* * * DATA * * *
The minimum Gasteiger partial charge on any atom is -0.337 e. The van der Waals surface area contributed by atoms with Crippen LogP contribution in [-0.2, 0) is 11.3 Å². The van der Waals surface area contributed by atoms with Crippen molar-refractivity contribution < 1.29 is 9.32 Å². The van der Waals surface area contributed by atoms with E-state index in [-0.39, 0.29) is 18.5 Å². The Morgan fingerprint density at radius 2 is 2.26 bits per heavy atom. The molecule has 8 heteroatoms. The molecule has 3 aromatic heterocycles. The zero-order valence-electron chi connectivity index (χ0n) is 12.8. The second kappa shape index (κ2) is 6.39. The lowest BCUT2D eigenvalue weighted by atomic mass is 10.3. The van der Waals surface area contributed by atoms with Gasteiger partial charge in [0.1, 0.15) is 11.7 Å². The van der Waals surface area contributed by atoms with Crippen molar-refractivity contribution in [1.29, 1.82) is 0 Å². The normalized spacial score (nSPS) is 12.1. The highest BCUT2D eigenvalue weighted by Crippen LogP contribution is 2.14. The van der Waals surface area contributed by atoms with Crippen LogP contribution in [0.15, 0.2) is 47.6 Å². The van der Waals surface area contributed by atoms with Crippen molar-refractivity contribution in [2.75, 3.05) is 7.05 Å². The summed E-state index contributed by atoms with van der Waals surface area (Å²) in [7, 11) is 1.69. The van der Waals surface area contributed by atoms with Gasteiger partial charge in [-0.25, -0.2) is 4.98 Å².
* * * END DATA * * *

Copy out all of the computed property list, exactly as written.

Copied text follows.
The minimum Gasteiger partial charge on any atom is -0.337 e. The van der Waals surface area contributed by atoms with Crippen LogP contribution in [-0.2, 0) is 11.3 Å². The van der Waals surface area contributed by atoms with Crippen molar-refractivity contribution < 1.29 is 9.32 Å². The van der Waals surface area contributed by atoms with E-state index in [-0.39, 0.29) is 18.5 Å². The Morgan fingerprint density at radius 2 is 2.26 bits per heavy atom. The molecule has 8 heteroatoms. The molecule has 3 aromatic heterocycles. The zero-order valence-electron chi connectivity index (χ0n) is 12.8. The second kappa shape index (κ2) is 6.39. The lowest BCUT2D eigenvalue weighted by atomic mass is 10.3. The van der Waals surface area contributed by atoms with Gasteiger partial charge in [0.1, 0.15) is 11.7 Å². The van der Waals surface area contributed by atoms with Crippen molar-refractivity contribution in [1.29, 1.82) is 0 Å². The normalized spacial score (nSPS) is 12.1. The highest BCUT2D eigenvalue weighted by Crippen LogP contribution is 2.14. The van der Waals surface area contributed by atoms with Crippen LogP contribution in [0.15, 0.2) is 47.6 Å². The van der Waals surface area contributed by atoms with Crippen molar-refractivity contribution in [2.75, 3.05) is 7.05 Å². The summed E-state index contributed by atoms with van der Waals surface area (Å²) in [7, 11) is 1.69. The van der Waals surface area contributed by atoms with Gasteiger partial charge in [-0.25, -0.2) is 4.98 Å².